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Starting School

Starting school can be a really exciting milestone for your child – they may be on their own for the first time in their lives and although it’s a little scary, this is a great opportunity for them to learn independence. However, it can also be a nervous time for both child and parent. Below are some frequently asked questions and some practical tips which will help both you and your child settle in to the new routine.

1. My Child is nervous about Starting School

Try and talk to your child to discover what they are nervous about. Reading children’s books about going to school can help start a discussion around the topic, and encourage children to bring up any fears or worries they may have.  You can then talk through their worries and come up with solutions.

2. My child doesn’t want to go to school

Help your child look forward to starting school by getting them involved as much as you can. For example, you can take them shopping for their new uniform, and let them choose which shoes they would like (from a few appropriate options – this makes them feel like their input is valuable, without you having to explain why they can’t have the bright green trainers with flashing lights!).

 

3. I’m worried that I won’t be there to help my child

Children need to be independent sooner or later! It can be useful for P.E. and outside play to let your child practice dressing and undressing with their new uniform. You can also help prepare your child by letting them practice eating, using the toilet and tidying up on their own – their new teachers will really appreciate it too! Praising your child when they try to do these things for themselves will boost their confidence.

It can also be a concern for parents that they won’t be there to solve their child’s problems. They may get upset or have a disagreement with other children, but it is really important for their personal, social and emotional development that children learn to deal with these problems themselves; these are key skills for later life. Teachers will always be on hand to deal with any particular issues your child may have.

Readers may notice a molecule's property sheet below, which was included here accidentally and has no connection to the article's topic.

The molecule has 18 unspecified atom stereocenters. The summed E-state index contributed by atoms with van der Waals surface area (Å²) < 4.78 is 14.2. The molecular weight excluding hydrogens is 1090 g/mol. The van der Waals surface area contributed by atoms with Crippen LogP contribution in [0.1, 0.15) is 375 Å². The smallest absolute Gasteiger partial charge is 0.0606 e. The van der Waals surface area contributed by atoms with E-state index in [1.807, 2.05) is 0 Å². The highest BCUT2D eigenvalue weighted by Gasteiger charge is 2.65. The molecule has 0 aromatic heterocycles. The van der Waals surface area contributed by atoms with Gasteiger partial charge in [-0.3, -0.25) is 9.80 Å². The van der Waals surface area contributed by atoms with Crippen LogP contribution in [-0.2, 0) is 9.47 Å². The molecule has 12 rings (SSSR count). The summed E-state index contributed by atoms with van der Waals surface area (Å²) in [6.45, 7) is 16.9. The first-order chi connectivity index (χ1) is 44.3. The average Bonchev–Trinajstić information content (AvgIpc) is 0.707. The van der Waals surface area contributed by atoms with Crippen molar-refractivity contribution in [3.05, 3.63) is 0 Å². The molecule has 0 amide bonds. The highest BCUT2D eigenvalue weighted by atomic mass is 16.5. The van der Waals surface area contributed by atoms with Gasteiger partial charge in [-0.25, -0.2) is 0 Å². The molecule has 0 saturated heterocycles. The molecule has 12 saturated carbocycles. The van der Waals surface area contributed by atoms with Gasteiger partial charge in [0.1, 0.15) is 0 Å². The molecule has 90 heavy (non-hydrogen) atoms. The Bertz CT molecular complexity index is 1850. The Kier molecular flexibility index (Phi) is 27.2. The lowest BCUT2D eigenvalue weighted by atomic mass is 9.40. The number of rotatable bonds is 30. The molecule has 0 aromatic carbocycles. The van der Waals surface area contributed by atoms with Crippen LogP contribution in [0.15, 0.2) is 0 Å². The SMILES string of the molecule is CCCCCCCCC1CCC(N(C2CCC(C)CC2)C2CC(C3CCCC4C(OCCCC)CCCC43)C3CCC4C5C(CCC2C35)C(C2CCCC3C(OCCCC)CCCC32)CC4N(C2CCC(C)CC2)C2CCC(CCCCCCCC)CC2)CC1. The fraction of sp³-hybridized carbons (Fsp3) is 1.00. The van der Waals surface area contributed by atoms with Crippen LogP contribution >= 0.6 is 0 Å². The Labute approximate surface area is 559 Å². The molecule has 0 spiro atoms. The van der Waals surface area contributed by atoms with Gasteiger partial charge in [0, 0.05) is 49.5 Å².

4. My child might not fit into the school routine

Starting school will give your child new routines and rules to learn, such as needing to concentrate and keep quiet during class time, listening to the teacher, and following instructions. Playing ‘schools’ is a fun way to introduce your child to the school routine through role play, a method often used by children to make sense of life situations. You can also play ‘Simon Says’ to help your child practice listening and following instructions.

We have tested and reviewed lots of fun toys and apps to help 4-5 year olds practice useful skills for school:

5. My child might not make any friends

When speaking to parents we have found that more than a third are most worried about their child making friends at school. Having someone to enjoy play time with can make school much more enjoyable for children, and something to really look forward to. You can prepare your child for making new friends by helping them practice important social skills, including sharing and communication. Board games are a fun way to develop these skills, and it is also important to have plenty of quality family time so children can learn how to communicate from their role models.

It’s also a really good idea, if possible, to contact the parents of some children who will attending the same school as your child and arrange a play date in advance. Familiar faces on your child’s first day can make them less nervous and also help them make friends.

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